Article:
We Are a Global People
Like many young Jews, coming of age for Lacey Schwartz meant confronting assumptions and misconceptions about family, race, and religion. “For me it took a long time to integrate my two identities of being Black and Jewish.” Her upcoming documentary, Outside the Box, is one of Be’chol Lashon’s educational resources designed to spark conversation about identity. Jewish education can strengthen the identity and inclusiveness of young Jews, especially growing up in the 21st century.
Jews are part of American life and are affected by social trends. According to the 2010 Census, the number of multiracial children has increased almost 50 percent (to 4.2 million) since 2000, making it the fastest growing youth group in the country. This is not surprising given that, according to a 2011 Gallup poll, the vast majority of Americans (86%) approve of interracial marriage, up from 4% only 50 years ago.
Even though American Judaism tends to be defined by immigration from Europe, Jews are more diverse than many assume. Be’chol Lashon estimates 20% of America’s 6 million Jews are racially and ethnically diverse — African, African American, Latino, Asian, Native American, Sephardic, Mizrahi and mixed-race —by heritage, conversion, adoption, and marriage.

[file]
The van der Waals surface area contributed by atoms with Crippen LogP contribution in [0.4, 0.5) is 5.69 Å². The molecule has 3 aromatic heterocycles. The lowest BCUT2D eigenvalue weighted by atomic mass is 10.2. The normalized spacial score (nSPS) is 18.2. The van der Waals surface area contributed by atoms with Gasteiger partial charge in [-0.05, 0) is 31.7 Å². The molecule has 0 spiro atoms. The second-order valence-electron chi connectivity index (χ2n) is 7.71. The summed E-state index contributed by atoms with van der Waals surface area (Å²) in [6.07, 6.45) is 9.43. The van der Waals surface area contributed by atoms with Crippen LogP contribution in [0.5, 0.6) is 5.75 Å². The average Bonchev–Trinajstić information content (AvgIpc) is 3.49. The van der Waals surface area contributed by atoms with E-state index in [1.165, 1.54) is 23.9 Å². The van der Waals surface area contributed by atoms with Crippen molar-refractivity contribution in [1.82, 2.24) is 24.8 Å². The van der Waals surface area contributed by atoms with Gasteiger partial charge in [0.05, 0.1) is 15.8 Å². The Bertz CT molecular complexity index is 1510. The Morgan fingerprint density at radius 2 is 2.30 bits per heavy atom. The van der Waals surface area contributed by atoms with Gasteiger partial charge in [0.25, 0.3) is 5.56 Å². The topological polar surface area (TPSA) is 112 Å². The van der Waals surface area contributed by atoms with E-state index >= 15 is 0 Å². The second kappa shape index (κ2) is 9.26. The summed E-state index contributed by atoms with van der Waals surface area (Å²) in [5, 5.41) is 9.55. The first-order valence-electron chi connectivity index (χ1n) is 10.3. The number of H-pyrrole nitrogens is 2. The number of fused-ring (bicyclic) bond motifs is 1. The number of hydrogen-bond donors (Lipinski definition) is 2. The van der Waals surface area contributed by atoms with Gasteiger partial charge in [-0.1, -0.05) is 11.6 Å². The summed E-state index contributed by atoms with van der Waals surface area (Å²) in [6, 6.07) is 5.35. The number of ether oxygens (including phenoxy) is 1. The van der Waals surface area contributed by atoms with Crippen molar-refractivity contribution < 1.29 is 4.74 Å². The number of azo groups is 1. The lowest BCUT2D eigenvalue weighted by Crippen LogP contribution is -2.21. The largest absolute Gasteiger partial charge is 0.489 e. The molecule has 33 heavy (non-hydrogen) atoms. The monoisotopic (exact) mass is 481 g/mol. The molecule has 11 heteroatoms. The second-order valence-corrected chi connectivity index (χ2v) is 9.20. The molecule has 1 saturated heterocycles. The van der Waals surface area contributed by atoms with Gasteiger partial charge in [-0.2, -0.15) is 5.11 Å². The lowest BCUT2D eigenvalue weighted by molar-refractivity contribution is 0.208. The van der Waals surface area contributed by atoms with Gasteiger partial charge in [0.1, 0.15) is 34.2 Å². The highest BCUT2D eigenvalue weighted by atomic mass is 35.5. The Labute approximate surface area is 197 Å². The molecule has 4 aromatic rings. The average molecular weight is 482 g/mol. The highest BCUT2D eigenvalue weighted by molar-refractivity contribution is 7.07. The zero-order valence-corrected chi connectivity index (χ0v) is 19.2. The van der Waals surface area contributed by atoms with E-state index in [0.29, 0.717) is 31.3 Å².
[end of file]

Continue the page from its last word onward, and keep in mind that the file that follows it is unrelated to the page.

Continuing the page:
Although race may be the most “visible” identity, in reality all Jews have multiple identities. Influenced by globalization and the increasing popularity of social networks, diversity and inclusiveness are a key lens through which young Jews build identity and make choices about Jewish engagement. A new Pew report about the Millennial generation suggests the need for more expansive supplemental resources that resonate with the first “always connected” generation and those to follow.
New challenges require equally new approaches. Be’chol Lashon is an initiative designed to make the Jewish community more inclusive. Be’chol Lashon’s Camp, Speakers Bureau, and educational outreach campaign use films like Outside the Box in classrooms to explore how Jewish identity is transforming in the 21st century. In addition to media, Be’chol Lashon’s educational resources highlight the global history of the Jewish people through maps, articles and hands-on projects. Beyond the educational impact, Be’chol Lashon provides a curricular resource that simultaneously reinforces students’ identities as global citizens and as Klal Yisrael. Lacey concludes, “I had been raised in a world where being Jewish meant being white. I challenged myself and that assumption by connecting to the many racial and ethnic diverse elements of the global Jewish world.”